The Government yesterday outlined its response to Margaret Nyland’s Royal Commission into the state’s child protection systems, a response Premier Jay Weatherill emphasised was predicated on “prevention and early intervention”.
But the vast bulk of the money committed is not to prevention, but rather increased staff in reformed residential care.
Uniting Communities CEO Simon Schrapel, who this week warned genuine reform would only be “half-hearted” without further consideration of scrapping the state’s mandatory reporting regime, told InDaily today he was “hugely disappointed” with the Government’s attempted “fresh start”.
“It’s hardly the big, bold reform that the Government’s touted it to be,” he said.
Schrapel said he understands that the bulk of the $432 million committed over four years would be spent on implementing only one out of Nyland’s 260 recommendations – abolishing single-handed carer shifts for children in out of home care.
This recommendation was a direct response to the situation whereby predator Shannon McCoole was able to prey on vulnerable children in his care.
Schrapel said he believed the initial $200 million commitment over four years would have been completely eaten up with fulfilling the recommendation to provide two carers per child at all times.
In a statement today, the office of Child Protection Minister Susan Close said: “We’re not in a position to provide detailed costings at this time, as there are a number of variables around the number of staff needed with fluctuating numbers of children in care at any point in time.”
“Our key aim is to increase placement options in foster and kinship care, as well as residential care when necessary,” the minister’s office said.
Asked if it could confirm or deny that the cost of implementing the reform would take up the entire $200 million, the minister’s office said: “There’s a number of variables but it’s not envisaged the cost would be of that amount.”
A spokesman subsequently told InDaily the measure was expected to be budgeted at around $37 million over the forward estimates, however it’s unclear if that will involve full implementation of the Nyland recommendation or part of a gradual phase-out.
A 2015 Productivity Commission report put the cost of SA residential care at $275,903 per child per year. InDaily has been told the vast bulk of this amount goes toward staff wages; thus doubling shifts, which InDaily understands would effectively mean doubling the staff costs, would mean more than $200,000 extra per child per year. In 2015 there were 404 children in residential care, but this has since risen sharply.
Thus, if properly implemented, the recommendation would cost more like $80 million per year – around three-quarters of the amount committed yesterday.
By contrast, the amount committed yesterday for early intervention services was $45 million over four years – only around 10 per cent of the overall new money.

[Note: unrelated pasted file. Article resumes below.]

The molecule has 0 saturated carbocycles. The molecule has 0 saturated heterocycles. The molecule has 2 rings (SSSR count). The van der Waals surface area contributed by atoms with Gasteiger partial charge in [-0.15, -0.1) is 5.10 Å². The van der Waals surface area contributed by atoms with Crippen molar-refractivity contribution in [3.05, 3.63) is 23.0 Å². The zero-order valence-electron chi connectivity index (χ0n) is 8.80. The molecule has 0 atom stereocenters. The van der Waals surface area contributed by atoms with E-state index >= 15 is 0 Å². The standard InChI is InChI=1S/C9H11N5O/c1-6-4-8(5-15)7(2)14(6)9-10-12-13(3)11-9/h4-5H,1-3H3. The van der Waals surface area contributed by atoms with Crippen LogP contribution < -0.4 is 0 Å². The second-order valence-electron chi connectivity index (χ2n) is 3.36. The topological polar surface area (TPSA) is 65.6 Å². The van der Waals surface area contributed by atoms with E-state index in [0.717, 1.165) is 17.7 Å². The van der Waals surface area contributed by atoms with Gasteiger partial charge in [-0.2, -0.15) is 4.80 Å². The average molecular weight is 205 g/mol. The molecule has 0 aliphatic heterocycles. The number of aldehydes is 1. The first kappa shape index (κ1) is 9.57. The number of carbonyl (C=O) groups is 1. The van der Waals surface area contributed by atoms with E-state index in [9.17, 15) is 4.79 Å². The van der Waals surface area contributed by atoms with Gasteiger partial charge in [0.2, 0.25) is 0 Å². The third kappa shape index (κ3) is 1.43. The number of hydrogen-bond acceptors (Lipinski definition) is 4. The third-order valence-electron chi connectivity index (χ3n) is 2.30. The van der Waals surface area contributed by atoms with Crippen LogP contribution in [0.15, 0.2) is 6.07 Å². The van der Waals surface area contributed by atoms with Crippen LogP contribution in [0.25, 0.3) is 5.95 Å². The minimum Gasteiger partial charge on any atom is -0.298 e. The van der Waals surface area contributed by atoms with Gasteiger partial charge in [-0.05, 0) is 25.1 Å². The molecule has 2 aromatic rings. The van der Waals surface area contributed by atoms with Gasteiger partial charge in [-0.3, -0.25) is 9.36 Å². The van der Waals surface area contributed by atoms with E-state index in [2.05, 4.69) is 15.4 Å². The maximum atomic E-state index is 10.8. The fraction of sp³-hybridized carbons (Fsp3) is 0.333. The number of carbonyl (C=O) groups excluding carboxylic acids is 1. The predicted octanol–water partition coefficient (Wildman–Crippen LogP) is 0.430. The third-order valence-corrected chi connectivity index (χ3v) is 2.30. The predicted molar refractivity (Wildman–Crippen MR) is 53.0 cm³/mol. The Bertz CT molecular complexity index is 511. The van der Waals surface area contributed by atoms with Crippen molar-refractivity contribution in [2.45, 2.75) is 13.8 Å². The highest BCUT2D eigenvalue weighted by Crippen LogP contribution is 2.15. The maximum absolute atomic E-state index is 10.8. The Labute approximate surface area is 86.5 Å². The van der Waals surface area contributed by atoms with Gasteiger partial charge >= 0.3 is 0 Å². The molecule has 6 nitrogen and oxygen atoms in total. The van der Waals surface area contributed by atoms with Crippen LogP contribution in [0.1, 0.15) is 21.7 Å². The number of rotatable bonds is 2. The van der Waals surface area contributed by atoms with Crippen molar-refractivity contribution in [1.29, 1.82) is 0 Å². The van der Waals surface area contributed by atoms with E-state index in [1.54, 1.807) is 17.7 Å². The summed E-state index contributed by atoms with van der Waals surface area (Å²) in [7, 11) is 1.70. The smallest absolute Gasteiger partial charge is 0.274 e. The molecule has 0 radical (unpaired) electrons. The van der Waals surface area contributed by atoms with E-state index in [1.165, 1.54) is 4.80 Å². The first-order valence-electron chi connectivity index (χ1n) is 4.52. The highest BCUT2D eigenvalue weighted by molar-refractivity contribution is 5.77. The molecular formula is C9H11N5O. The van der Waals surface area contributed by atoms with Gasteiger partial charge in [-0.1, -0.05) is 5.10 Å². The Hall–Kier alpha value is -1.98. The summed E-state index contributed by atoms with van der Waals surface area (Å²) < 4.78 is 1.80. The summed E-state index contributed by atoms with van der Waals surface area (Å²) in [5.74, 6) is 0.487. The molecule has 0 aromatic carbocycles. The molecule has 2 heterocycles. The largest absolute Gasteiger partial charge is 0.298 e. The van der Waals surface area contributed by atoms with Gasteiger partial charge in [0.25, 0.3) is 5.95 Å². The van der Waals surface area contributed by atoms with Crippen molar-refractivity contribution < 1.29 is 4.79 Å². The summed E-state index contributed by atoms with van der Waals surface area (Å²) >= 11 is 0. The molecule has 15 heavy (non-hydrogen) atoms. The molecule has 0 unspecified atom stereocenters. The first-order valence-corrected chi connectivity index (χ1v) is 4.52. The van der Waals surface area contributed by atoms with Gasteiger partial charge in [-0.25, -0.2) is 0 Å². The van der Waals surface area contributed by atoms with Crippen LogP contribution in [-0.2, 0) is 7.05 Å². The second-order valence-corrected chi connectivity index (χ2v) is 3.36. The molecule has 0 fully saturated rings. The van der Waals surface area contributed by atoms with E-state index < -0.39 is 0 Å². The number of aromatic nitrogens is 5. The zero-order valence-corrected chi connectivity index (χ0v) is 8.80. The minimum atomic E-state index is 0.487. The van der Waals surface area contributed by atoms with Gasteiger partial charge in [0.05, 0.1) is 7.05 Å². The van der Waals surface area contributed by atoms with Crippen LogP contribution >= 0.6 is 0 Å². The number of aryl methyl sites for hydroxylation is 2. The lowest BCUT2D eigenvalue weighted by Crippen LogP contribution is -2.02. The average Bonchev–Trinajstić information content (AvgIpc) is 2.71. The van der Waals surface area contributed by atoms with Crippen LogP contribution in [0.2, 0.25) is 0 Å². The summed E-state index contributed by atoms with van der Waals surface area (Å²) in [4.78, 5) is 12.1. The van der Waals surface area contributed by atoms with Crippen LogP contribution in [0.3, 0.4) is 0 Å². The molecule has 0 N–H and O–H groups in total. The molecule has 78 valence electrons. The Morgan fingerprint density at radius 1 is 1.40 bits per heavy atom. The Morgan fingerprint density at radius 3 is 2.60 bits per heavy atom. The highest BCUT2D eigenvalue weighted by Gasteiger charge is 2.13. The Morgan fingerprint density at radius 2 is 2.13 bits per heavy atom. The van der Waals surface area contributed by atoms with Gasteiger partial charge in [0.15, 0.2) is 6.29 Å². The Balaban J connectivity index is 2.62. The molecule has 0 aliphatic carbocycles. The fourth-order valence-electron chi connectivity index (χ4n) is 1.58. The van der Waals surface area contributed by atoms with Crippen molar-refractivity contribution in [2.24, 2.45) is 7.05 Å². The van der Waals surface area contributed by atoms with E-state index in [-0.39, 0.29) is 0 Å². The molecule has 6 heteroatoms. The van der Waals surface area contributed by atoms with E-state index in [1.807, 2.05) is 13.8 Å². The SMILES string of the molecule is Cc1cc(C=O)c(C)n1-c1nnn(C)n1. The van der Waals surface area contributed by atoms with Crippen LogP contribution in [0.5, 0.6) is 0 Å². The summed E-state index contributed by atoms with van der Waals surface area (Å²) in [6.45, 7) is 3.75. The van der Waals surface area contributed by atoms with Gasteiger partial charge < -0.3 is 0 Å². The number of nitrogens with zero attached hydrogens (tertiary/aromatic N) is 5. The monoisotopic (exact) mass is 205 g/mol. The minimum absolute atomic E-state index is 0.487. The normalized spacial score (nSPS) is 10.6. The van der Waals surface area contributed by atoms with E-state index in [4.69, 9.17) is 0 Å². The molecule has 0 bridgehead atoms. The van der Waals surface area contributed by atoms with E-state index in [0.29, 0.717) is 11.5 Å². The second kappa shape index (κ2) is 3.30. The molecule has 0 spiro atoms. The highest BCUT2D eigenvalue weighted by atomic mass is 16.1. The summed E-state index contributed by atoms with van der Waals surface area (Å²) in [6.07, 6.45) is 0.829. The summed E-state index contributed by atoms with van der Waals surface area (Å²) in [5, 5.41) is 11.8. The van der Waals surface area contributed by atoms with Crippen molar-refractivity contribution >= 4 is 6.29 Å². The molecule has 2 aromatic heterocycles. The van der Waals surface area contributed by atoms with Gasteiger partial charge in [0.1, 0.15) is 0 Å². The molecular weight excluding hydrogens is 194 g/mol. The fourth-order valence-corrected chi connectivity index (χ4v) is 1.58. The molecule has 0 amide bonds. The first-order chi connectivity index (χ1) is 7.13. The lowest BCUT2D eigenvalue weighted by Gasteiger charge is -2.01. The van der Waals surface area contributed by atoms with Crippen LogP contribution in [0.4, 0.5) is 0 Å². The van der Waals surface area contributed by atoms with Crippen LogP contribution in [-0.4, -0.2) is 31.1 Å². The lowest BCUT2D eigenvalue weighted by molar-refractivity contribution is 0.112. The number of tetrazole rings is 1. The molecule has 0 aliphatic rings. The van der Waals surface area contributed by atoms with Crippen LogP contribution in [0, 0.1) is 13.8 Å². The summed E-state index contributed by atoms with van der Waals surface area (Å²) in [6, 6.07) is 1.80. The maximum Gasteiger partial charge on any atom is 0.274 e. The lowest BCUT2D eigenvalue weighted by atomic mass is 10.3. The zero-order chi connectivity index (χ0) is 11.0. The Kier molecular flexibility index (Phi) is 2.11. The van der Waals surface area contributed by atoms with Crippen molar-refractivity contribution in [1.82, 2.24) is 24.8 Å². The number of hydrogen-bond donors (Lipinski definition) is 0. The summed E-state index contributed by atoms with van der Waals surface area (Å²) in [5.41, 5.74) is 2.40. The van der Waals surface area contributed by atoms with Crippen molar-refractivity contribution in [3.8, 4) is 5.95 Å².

“It’s an overly cautious approach they’ve taken, and it’s a clear opportunity missed,” said Schrapel, who also lamented that they “haven’t got a better buy-in from everyone, particularly NGOs”.
“If you want to know where the priorities are, follow the dollars,” he said.
“Really less than 10 per cent of the money goes into early intervention.”
That’s compared to a vaguely-stated allocation of “$299 million for additional staff, resources and new initiatives in out of home care” – costs that are likely to be recurrent beyond the forward estimates.
Schrapel said he was “a bit despondent because I want to be able to give some credit to what they’re trying to put in place” but pondered: “If we want to be serious about reducing the numbers of kids coming into care, how do you actually help more kids grow up safely in their own families?”
“There’s always a finite amount of money to spend on reform, and if you don’t do anything to turn off the tap, you’re going to have more and more kids in care.
“The gap between [spending on early intervention] and out of home care is getting wider, and this expenditure is only going to exacerbate that.”
He said “ironically this will shift more money into commercial care arrangements”, and warned: “If you have another 20 per cent of kids coming into care, the system will collapse.”
“We really need some genuine political leadership,” he said, also pouring scorn on the Liberal Opposition’s assertion that child protection could only be fixed by changing the Government.
“That’s bunkum, to be quite frank,” he said.
“I expect more of our political parties… we need a compact within all political parties to make this work.”
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